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Train Station Renovation has both powerful graffiti and powerful weirdness

The little station that could

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Train Station Renovation is coming out on Steam Early Access later this week. If it sounds like the sort of game published by PlayWay, you are correct, because it is. I was initially intrigued by it because train simulation games and renovation simulation games are both quietly but enduringly popular. The idea of a crossover between the two felt both odd and necessary at the same time.

It is a game where you go to derelict train stations and un-derelict them, picking up rubbish and replacing furniture and what have you. It sounds quite boring, and honestly it sort of is, except it also sort of isn’t. Having played the first couple of levels, I can confirm that Train Station Renovation, far from being mundane, feels frankly bizarre. It has left me with nothing but questions. And lots of screenshots of sweet, sweet graffiti.

Aside from putting in ticket machines and replacing toilets, TSR is a mostly a game about sorting rubbish correctly. You can get a mixed skip, for chunks of concrete, old tires, and black bin bags of general detritus, but you can also get a recycling skip, which is segregated into glass, plastics and paper/cardboard. You get a monetary bonus for sorting your rubbish correctly, and a fine for putting improper bits in the recycling. It is a strangely deep system for refuse removal, but I quite enjoy it.

Like most games of this ilk, completing tasks like cleaning the floor, repainting walls, or scrubbing off the graffiti (we’ll get to that) is a case of pointing in the right direction, selecting the right tool, and holding down the left mouse button. In something like House Flipper, this is fine, because the world – the premise – makes sense. You buy a house, make it nicer than it was when you bought it, and sell it on for profit. This goes on all the time, to a greater or lesser extent during economic turn downs.

But in TSR, the comparatively menial labour means my mind is free to wander and wonder. Rail travel is a weird one, isn’t it? The UK has an extensive rail network, and it used to be even bigger. The village I grew up in used to have a line running through it, but when I lived there it was long since gone, the rails pulled up, but you could walk along the old route to get into town. It was a deadzone for phone signal. And these days, rail networks don’t get expanded often. It’s quite a big thing if they do. Look at HS2.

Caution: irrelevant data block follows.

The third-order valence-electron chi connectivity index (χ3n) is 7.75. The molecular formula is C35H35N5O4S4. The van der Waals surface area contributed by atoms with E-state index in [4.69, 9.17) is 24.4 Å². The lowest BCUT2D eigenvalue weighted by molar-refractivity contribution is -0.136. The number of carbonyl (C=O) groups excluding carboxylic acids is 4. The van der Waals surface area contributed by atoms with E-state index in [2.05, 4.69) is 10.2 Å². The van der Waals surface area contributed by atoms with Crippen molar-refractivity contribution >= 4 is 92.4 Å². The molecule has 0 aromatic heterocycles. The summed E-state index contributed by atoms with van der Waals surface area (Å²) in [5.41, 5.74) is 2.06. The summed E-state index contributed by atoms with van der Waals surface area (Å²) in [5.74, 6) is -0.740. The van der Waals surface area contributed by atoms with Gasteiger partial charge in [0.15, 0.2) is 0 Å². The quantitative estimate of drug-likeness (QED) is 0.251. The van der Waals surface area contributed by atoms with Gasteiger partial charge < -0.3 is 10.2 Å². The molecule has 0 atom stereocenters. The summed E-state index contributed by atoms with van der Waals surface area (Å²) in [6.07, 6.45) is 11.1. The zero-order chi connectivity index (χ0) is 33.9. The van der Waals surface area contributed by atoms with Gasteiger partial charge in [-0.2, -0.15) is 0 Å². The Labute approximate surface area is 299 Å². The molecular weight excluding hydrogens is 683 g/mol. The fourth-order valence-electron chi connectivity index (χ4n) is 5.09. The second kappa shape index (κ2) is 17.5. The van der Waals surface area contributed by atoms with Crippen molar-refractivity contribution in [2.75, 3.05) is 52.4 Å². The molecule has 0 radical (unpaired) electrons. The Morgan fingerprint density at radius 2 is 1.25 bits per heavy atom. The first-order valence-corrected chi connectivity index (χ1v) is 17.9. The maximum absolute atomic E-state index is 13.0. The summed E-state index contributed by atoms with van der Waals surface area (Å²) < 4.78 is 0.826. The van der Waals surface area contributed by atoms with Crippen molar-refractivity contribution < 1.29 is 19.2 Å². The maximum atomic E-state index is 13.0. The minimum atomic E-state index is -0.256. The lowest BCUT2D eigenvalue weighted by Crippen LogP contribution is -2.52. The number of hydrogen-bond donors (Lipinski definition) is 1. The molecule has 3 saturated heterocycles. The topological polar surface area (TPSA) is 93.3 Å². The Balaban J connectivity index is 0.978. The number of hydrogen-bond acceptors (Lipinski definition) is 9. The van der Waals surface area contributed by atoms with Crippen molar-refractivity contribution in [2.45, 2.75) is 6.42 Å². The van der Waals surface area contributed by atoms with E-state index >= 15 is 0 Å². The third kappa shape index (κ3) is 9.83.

So, re. Train Station Renovation: first of all, and this may be my ignorance, but it seems weird that you’re a one-man construction company that specifically renovates derelict train stations in one small area of the US. It doesn’t seem like a growth market. There’s niching down, and then there’s niching out. I would also welcome more information about the county this is taking place in. Is the local government making robust investments in improving the transport infrastructure? Why do I suddenly have all these stations to renovate? Is the line still at all operational?

This may, I suppose, be expanded upon in future updates, as this is still an early access game. And on another level, mine is not to reason why. Mine is to place benches and sweep away cobwebs. And yet! In the first level I had to replace some broken wheel mechanisms on some carriage beds. They were carrying loads of timber, and were just… there, in the station. Do they belong to the station? Who left them there?

Also that same station has this photo of an eldery couple stuck on the wall of the stationmaster’s office, and you cannot remove it, which makes that station canonically haunted if you ask me.

Finally, the graffiti in Train Station Renovation is amazing. You’re supposed to clean it off, but a lot of the time I didn’t bother, because it’s a mixture of delightful nonsense and actual art. Here are some powerful examples I have seen so far:

The area in and around the first station appears to be the stomping ground of a gang called the South City 44 Crisps. From the name, and the general quality of their graffiti, we can assume they are a rag tag band of 14 year olds who heard about the Crips and Bloods and got confused, poor darlings. I love them, and their graffiti.

Slightly more advanced than the Crisps’ work, the CLEAN ME graffiti was the only one I did actually clean with relish, because it was a clear imperative.

I did leave the large WTF tag on the side of the utility building, though, because it accurately repped the state of mind I was in after playing this game for half an hour.

The second station is by the sea, and the building has a bit of a nautical and/or ship theme going on. Thus, I left all the graffiti of sea stuff: an angry octopus, a mermaid with her tits out, a large and beautiful anchor.

Then there’s this very confident bit of fourth wall breaking:

And finally, the cherry on the weirdo cake, the crowning glory, is this absolute fucking masterpice:

I love Rocky Martin too, Train Station Renovation.

At time of writing, I remain mostly baffled by this game, and consequently am a fan of it.

Train Station Renovation is out in early access, via Steam, from April the 30th. You can demo the first level for free already, though.

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Alice Bell

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RPS's dep ed. Small person powered by tea and and enthusiasm for video game romances. Send me interesting etymological facts and cool horror games.

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